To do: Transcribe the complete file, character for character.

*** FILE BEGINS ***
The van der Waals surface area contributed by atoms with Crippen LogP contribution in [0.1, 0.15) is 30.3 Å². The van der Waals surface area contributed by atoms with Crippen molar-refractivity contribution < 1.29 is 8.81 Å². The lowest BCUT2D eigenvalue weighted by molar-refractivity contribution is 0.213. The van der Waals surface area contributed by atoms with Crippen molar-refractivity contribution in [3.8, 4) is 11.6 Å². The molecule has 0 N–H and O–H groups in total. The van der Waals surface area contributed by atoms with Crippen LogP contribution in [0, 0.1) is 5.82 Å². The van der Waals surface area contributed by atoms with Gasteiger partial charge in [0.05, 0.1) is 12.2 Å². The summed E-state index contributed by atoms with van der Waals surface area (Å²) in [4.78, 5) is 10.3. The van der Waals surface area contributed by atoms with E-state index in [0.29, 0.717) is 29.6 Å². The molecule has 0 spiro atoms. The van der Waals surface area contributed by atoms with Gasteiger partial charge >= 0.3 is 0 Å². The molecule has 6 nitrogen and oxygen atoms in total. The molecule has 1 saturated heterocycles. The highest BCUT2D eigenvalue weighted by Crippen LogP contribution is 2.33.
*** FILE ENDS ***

The van der Waals surface area contributed by atoms with Crippen LogP contribution in [0.1, 0.15) is 30.3 Å². The van der Waals surface area contributed by atoms with Crippen molar-refractivity contribution < 1.29 is 8.81 Å². The lowest BCUT2D eigenvalue weighted by molar-refractivity contribution is 0.213. The van der Waals surface area contributed by atoms with Crippen molar-refractivity contribution in [3.8, 4) is 11.6 Å². The molecule has 0 N–H and O–H groups in total. The van der Waals surface area contributed by atoms with Crippen LogP contribution in [0, 0.1) is 5.82 Å². The van der Waals surface area contributed by atoms with Gasteiger partial charge in [0.05, 0.1) is 12.2 Å². The summed E-state index contributed by atoms with van der Waals surface area (Å²) in [4.78, 5) is 10.3. The van der Waals surface area contributed by atoms with E-state index in [0.29, 0.717) is 29.6 Å². The molecule has 0 spiro atoms. The van der Waals surface area contributed by atoms with Gasteiger partial charge >= 0.3 is 0 Å². The molecule has 6 nitrogen and oxygen atoms in total. The molecule has 1 saturated heterocycles. The highest BCUT2D eigenvalue weighted by Crippen LogP contribution is 2.33.